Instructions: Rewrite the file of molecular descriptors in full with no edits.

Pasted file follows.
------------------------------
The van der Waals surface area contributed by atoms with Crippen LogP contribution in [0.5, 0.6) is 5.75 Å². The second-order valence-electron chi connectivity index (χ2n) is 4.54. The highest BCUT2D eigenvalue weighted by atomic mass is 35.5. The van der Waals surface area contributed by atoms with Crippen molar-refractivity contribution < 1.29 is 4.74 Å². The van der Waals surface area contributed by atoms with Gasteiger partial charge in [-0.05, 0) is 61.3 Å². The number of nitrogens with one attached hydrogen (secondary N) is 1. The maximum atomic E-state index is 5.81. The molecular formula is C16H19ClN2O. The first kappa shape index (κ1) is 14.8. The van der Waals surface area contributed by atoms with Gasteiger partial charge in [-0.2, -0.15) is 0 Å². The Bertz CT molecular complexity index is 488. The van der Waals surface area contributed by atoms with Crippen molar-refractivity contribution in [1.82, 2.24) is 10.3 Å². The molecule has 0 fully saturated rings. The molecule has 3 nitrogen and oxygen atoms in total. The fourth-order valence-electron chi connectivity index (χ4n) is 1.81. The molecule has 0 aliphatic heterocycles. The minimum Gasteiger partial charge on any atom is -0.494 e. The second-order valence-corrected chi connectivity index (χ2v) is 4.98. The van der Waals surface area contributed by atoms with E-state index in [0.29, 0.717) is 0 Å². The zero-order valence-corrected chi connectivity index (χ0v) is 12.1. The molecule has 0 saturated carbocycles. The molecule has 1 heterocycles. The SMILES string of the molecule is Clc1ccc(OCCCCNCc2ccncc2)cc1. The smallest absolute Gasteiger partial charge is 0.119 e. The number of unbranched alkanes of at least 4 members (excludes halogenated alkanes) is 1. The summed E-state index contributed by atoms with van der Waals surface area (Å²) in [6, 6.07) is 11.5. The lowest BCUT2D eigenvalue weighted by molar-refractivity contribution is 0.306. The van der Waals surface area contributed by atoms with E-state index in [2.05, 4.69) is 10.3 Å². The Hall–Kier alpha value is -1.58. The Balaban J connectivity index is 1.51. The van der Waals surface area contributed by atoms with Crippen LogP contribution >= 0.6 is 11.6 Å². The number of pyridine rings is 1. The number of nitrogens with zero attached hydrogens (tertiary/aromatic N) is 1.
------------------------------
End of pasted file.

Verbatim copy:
The van der Waals surface area contributed by atoms with Crippen LogP contribution in [0.5, 0.6) is 5.75 Å². The second-order valence-electron chi connectivity index (χ2n) is 4.54. The highest BCUT2D eigenvalue weighted by atomic mass is 35.5. The van der Waals surface area contributed by atoms with Crippen molar-refractivity contribution < 1.29 is 4.74 Å². The van der Waals surface area contributed by atoms with Gasteiger partial charge in [-0.05, 0) is 61.3 Å². The number of nitrogens with one attached hydrogen (secondary N) is 1. The maximum atomic E-state index is 5.81. The molecular formula is C16H19ClN2O. The first kappa shape index (κ1) is 14.8. The van der Waals surface area contributed by atoms with Gasteiger partial charge in [-0.2, -0.15) is 0 Å². The Bertz CT molecular complexity index is 488. The van der Waals surface area contributed by atoms with Crippen molar-refractivity contribution in [1.82, 2.24) is 10.3 Å². The molecule has 0 fully saturated rings. The molecule has 3 nitrogen and oxygen atoms in total. The fourth-order valence-electron chi connectivity index (χ4n) is 1.81. The molecule has 0 aliphatic heterocycles. The minimum Gasteiger partial charge on any atom is -0.494 e. The second-order valence-corrected chi connectivity index (χ2v) is 4.98. The van der Waals surface area contributed by atoms with E-state index in [0.29, 0.717) is 0 Å². The zero-order valence-corrected chi connectivity index (χ0v) is 12.1. The molecule has 0 saturated carbocycles. The molecule has 1 heterocycles. The SMILES string of the molecule is Clc1ccc(OCCCCNCc2ccncc2)cc1. The smallest absolute Gasteiger partial charge is 0.119 e. The number of unbranched alkanes of at least 4 members (excludes halogenated alkanes) is 1. The summed E-state index contributed by atoms with van der Waals surface area (Å²) in [6, 6.07) is 11.5. The lowest BCUT2D eigenvalue weighted by molar-refractivity contribution is 0.306. The van der Waals surface area contributed by atoms with E-state index in [2.05, 4.69) is 10.3 Å². The Hall–Kier alpha value is -1.58. The Balaban J connectivity index is 1.51. The van der Waals surface area contributed by atoms with Crippen LogP contribution >= 0.6 is 11.6 Å². The number of pyridine rings is 1. The number of nitrogens with zero attached hydrogens (tertiary/aromatic N) is 1.